democracy” in the first place: taking an ideal that had been made famous by the
conservative politician Noel Skelton, in a series of articles for The Spectator, and subverting it away
from the Right. The approach was previewed in an
article by Jon Cruddas
— now in charge of Labour’s policy review — two
years ago. “The [Thatcherite] promise of a ‘property-owning
democracy’ created more home ownership,” he wrote, “but no investment for
future generations.” His solution was “a crusade to build homes and
reform the housing markets”.

Yet, in base political terms, the target
of Mr Cruddas’s policies isn’t Margaret Thatcher, nor indeed Noel Skelton, but
the current Conservative leadership. While it’s true that the Coalition is
unceasingly eager to build more houses, David Cameron and George Osborne are
also evangelical about less statist policies such as the Right to Buy. And they
see it through the same prism as Tory strategists did in the Eighties: that
stepping aside, and allowing people the deeds to their own homes, is a good way
to pollinate society with Conservative values. But now a Labour Opposition is contesting
this same patch of soil. They are saying to young and aspirational people that
ownership comes from massive public spending which comes from the state. This
is how they want to create a new generation of Labour voters.

Messrs Cameron and Osborne need to
strike back against this argument, quick and hard. But how? The trouble is that
this is something bigger than housing policy. What Labour are doing is telling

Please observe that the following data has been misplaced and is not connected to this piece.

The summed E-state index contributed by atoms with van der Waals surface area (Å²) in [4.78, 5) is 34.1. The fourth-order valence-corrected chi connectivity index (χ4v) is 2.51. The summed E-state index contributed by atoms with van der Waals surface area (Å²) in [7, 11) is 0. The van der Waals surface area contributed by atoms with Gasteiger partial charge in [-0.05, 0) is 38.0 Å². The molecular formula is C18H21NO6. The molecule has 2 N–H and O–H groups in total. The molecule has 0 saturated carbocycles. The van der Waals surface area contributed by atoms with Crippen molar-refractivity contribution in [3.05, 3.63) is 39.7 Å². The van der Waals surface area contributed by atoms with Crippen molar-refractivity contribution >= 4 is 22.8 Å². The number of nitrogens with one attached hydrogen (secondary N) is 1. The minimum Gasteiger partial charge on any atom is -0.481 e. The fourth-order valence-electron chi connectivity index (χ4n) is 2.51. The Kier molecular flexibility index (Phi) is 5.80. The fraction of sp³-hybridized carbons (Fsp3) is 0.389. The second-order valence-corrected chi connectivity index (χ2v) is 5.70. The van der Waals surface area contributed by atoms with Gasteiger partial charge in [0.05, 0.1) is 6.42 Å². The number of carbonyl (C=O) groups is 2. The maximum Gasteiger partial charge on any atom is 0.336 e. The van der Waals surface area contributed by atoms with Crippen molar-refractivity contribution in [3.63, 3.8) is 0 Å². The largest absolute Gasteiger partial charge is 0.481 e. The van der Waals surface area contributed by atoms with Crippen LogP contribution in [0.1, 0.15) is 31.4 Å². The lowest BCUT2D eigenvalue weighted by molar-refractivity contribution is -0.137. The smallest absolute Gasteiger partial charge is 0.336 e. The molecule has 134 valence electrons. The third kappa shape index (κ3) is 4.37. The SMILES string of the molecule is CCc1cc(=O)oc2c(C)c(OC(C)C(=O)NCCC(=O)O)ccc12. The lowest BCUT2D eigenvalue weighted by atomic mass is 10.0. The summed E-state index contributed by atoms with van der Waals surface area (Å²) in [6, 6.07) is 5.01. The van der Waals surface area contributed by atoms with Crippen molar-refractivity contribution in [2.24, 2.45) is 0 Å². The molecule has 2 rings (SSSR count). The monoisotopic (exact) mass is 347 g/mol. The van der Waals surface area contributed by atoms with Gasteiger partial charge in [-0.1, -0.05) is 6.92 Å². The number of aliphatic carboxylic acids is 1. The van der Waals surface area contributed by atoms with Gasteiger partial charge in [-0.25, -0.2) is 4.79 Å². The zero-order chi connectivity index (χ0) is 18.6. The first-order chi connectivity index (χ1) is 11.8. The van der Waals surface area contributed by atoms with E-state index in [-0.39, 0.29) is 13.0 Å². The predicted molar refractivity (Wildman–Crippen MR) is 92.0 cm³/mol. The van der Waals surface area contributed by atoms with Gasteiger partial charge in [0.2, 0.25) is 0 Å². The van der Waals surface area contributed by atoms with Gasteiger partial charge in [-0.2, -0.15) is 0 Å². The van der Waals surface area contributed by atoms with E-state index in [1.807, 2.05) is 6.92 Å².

a very attractive story, which ends with houses for young people and jobs for
manual workers, as a proxy for their entire economic policy. Growth, jobs, homes,
families, all will come from more and more spending. Vote Miliband.

Yet this is precisely why the
Conservatives should welcome Labour’s new narrative, as it provides them with
an opportunity to tell a grand story of their own. For the past two years, the
Tory leadership has struggled to defend deficit reduction in anything but the
driest terms. It has mostly been about market reaction and interest rates and tough
decisions. But now that Ed Miliband is starting to fight — really fight — for
the votes of aspirational voters, they are obliged to fight back in kind. What
is it about deficit reduction that will help young prospective homeowners? Can
we count its benefits in the spending that will be done in future, and the taxes that will be cut? Will growth bring houses, more so than the other way around?
These are the questions that need answering in next week’s speeches, and without
any reference to damn gilt yields.

The strange thing is that, by
straying onto traditional Conservative territory, the Labour Party may have
given the Tories greater cause to stray in the opposite direction — and tell a gut-wrenching,
human story about the public finances. I didn’t think that Mr Miliband’s Manchester
bash would be particularly significant, but it has been. It has helped frame
the argument for Birmingham and beyond.